This Pietà (figure 1) stands out in Saint Catherine’s Cemetery in Moscow, Pennsylvania. I am treating it as a free-standing work rather than as a monument only because it is not clear to me that it is in fact someone’s monument, or if so, whose it is. But it is not to be missed.
The work has to be considered in two ways, separately. First, there is the obvious subject of the Pietà, which is the generic name for depictions of Mary cradling the deposed body of the crucified Jesus. Probably we’re most familiar with Michelangelo’s (figure 3).
Separate from this but connected is the framing stonework which may or may not be intended as literally being part of the depicted scene. This frame is effectively two slabs rather taller than wide (and maybe ten inches thick) between which rests, on a foundation, a cube of stone. The overall effect of this frame is something like a throne with the cube notionally covered by a draped cloth that exhibits regular omega folds (see, e.g., figure 2). Figures and cube are carved from the same block.
Turning to the figures, Mary rises above Jesus; she would seem to be kneeling; Jesus, by contrast, is effectively sitting in the throne and falling back into her arms. There is a theological point to his being between her legs having to do symbolism of his birth and his humanity (figures 1, 3). Mary’s posture indicates, I think, that she has received his body with both hands but it is now slipping towards her left, and only that hand must sustain him. His arms fall, dead with open hands, into his lap. His head falls back onto Mary’s left shoulder. Her right hand, not needed to support his body, has been forgotten and rests on his shoulder loosely. It is possible the artist imagines her to be about to caress his face with her right hand.
Mary’s head is bent forward and to her left so that it is closer to, and looks down upon, Jesus’ face. She wears a veil and long robes, he wears only a loin cloth. Lastly, and most interestingly, his forelegs dangle down from the throne, in a consciously loose way that reproduces the one-foot-over-the-other posture in which they were nailed to the cross, an effective conceit (figure 4).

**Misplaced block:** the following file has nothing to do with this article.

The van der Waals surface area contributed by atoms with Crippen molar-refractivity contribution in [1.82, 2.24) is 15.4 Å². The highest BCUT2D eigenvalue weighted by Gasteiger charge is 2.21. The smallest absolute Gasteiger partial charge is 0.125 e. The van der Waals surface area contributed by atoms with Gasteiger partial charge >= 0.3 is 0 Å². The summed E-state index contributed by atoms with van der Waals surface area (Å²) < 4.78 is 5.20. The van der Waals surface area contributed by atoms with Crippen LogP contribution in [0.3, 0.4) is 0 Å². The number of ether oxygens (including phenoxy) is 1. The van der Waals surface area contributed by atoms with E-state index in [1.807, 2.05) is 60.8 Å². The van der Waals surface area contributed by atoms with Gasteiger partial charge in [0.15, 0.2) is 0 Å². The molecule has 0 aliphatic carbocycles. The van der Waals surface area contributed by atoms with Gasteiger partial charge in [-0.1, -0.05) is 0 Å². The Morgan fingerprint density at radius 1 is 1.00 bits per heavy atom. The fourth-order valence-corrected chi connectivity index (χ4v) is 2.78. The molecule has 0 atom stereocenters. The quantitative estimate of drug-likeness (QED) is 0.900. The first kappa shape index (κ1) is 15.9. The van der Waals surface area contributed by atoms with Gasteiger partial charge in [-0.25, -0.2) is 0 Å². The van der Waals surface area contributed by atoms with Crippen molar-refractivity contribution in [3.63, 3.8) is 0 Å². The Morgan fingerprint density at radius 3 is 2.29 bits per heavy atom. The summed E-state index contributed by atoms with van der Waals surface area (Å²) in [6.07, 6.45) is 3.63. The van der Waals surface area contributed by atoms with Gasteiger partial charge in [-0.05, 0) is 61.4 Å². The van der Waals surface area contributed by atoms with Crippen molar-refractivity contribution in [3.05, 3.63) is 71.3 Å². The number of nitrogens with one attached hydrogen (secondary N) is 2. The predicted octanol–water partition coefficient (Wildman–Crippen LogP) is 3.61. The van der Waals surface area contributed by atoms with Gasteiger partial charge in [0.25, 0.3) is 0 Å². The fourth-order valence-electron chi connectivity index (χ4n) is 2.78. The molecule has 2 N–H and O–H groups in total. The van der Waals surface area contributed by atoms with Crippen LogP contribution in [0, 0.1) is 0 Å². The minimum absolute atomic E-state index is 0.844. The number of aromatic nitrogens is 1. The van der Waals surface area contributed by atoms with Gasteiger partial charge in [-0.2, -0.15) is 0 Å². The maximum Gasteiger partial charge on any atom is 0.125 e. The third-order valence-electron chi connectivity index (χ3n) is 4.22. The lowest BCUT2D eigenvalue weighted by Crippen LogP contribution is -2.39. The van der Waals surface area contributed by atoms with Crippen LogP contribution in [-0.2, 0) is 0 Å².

The two feet and Jesus’ left hand exhibit wounds from the nails. One must be understood in the right hand, but I was dubious of having found it by feeling the palm with my finger. The only articulation of the two slabs are what look like thistle designs repeated at the four corners.
The optimal view, I think, is from over Jesus’ right shoulder (figure 5).
Typically the Pietà is envisioned as happening on Golgotha, and thus takes place on stony ground, as in Michelangelo’s work (figure 3) or at any rate on the ground. This is clearly not the case here.
One may then ask if the framework, and the impression it gives of being a throne is not simply a geometrically abstract frame that allows the bodies to be posed as the artist wishes them to be. We would then read the cloth on the seat as a geometrical articulation of what would otherwise be empty flat surfaces. The floral decoration would just be abstractly intended as, once again, breaking up large empty planes.
And finally, maybe a cigar is a cigar here, and the geometric blocks of the framework are intended to be read as a throne. When I say this I don’t suggest that the artist imagines someone lugged a real, giant throne up Golgotha; rather, the ‘throne’ is half way between being an expedient framework and by contrast being deliberately worked into a throne as a symbol of majesty of even the dead Jesus.
At this point I have no more for you and I throw up my hands. Still, even if the Moscow Pietà does not rise to the level of Michelangelo’s, it is a thoughtfully designed, competently executed work, not without an awareness of the theological import of the scene. The stone (limestone?) is beginning to crack and spall, and I would urge the crypt keeper to invest in some conservation for a one-off work of art.